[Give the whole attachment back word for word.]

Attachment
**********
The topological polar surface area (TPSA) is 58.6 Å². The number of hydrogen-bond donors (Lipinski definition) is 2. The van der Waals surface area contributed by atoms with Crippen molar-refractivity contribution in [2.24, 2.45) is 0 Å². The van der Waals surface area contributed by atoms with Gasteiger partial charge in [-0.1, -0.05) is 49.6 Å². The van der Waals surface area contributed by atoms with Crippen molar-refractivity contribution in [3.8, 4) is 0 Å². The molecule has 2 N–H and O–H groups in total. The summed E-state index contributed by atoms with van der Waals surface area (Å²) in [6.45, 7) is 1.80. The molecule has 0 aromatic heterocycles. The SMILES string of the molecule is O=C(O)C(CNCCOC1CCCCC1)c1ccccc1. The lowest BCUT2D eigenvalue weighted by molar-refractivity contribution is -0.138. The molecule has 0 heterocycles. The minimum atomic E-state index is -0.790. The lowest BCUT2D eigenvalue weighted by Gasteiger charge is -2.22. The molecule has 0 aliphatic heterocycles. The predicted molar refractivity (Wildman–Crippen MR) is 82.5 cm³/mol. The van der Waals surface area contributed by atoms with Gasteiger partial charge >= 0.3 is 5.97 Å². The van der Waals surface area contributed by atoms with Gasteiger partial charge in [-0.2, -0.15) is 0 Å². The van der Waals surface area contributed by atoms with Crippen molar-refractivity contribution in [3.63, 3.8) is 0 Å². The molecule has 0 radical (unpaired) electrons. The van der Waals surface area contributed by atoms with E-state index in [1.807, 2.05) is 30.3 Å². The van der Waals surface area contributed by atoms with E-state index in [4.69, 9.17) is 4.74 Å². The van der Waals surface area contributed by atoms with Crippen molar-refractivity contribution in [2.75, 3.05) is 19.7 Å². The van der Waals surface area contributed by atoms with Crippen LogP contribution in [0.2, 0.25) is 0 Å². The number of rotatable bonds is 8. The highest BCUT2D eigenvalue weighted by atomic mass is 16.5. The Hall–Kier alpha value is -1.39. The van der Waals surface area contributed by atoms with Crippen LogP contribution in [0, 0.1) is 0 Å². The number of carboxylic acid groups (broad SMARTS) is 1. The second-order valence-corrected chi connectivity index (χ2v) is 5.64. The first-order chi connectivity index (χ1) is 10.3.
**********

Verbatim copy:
The topological polar surface area (TPSA) is 58.6 Å². The number of hydrogen-bond donors (Lipinski definition) is 2. The van der Waals surface area contributed by atoms with Crippen molar-refractivity contribution in [2.24, 2.45) is 0 Å². The van der Waals surface area contributed by atoms with Gasteiger partial charge in [-0.1, -0.05) is 49.6 Å². The van der Waals surface area contributed by atoms with Crippen molar-refractivity contribution in [3.8, 4) is 0 Å². The molecule has 2 N–H and O–H groups in total. The summed E-state index contributed by atoms with van der Waals surface area (Å²) in [6.45, 7) is 1.80. The molecule has 0 aromatic heterocycles. The SMILES string of the molecule is O=C(O)C(CNCCOC1CCCCC1)c1ccccc1. The lowest BCUT2D eigenvalue weighted by molar-refractivity contribution is -0.138. The molecule has 0 heterocycles. The minimum atomic E-state index is -0.790. The lowest BCUT2D eigenvalue weighted by Gasteiger charge is -2.22. The molecule has 0 aliphatic heterocycles. The predicted molar refractivity (Wildman–Crippen MR) is 82.5 cm³/mol. The van der Waals surface area contributed by atoms with Gasteiger partial charge >= 0.3 is 5.97 Å². The van der Waals surface area contributed by atoms with Gasteiger partial charge in [-0.2, -0.15) is 0 Å². The van der Waals surface area contributed by atoms with Crippen molar-refractivity contribution in [3.63, 3.8) is 0 Å². The molecule has 0 radical (unpaired) electrons. The van der Waals surface area contributed by atoms with E-state index in [1.807, 2.05) is 30.3 Å². The van der Waals surface area contributed by atoms with E-state index in [4.69, 9.17) is 4.74 Å². The van der Waals surface area contributed by atoms with Crippen molar-refractivity contribution in [2.75, 3.05) is 19.7 Å². The van der Waals surface area contributed by atoms with Crippen LogP contribution in [0.2, 0.25) is 0 Å². The number of rotatable bonds is 8. The highest BCUT2D eigenvalue weighted by atomic mass is 16.5. The Hall–Kier alpha value is -1.39. The van der Waals surface area contributed by atoms with Crippen LogP contribution in [0, 0.1) is 0 Å². The number of carboxylic acid groups (broad SMARTS) is 1. The second-order valence-corrected chi connectivity index (χ2v) is 5.64. The first-order chi connectivity index (χ1) is 10.3.